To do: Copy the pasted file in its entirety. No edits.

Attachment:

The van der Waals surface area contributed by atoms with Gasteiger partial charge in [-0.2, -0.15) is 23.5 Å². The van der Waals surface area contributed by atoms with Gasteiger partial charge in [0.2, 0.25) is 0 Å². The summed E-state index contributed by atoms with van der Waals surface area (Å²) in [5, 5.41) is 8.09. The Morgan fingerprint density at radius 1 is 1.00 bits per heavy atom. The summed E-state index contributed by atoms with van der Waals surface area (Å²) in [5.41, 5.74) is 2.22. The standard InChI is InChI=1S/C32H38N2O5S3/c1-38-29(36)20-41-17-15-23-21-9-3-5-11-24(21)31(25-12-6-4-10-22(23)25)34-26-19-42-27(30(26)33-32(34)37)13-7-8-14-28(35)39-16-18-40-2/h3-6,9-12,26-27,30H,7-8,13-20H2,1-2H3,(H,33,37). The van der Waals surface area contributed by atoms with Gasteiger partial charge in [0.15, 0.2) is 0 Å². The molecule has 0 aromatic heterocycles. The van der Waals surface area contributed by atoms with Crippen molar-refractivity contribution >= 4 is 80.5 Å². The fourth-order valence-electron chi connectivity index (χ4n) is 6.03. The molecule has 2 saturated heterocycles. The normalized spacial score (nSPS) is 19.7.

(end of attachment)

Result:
The van der Waals surface area contributed by atoms with Gasteiger partial charge in [-0.2, -0.15) is 23.5 Å². The van der Waals surface area contributed by atoms with Gasteiger partial charge in [0.2, 0.25) is 0 Å². The summed E-state index contributed by atoms with van der Waals surface area (Å²) in [5, 5.41) is 8.09. The Morgan fingerprint density at radius 1 is 1.00 bits per heavy atom. The summed E-state index contributed by atoms with van der Waals surface area (Å²) in [5.41, 5.74) is 2.22. The standard InChI is InChI=1S/C32H38N2O5S3/c1-38-29(36)20-41-17-15-23-21-9-3-5-11-24(21)31(25-12-6-4-10-22(23)25)34-26-19-42-27(30(26)33-32(34)37)13-7-8-14-28(35)39-16-18-40-2/h3-6,9-12,26-27,30H,7-8,13-20H2,1-2H3,(H,33,37). The van der Waals surface area contributed by atoms with Gasteiger partial charge in [0.15, 0.2) is 0 Å². The molecule has 0 aromatic heterocycles. The van der Waals surface area contributed by atoms with Crippen molar-refractivity contribution >= 4 is 80.5 Å². The fourth-order valence-electron chi connectivity index (χ4n) is 6.03. The molecule has 2 saturated heterocycles. The normalized spacial score (nSPS) is 19.7.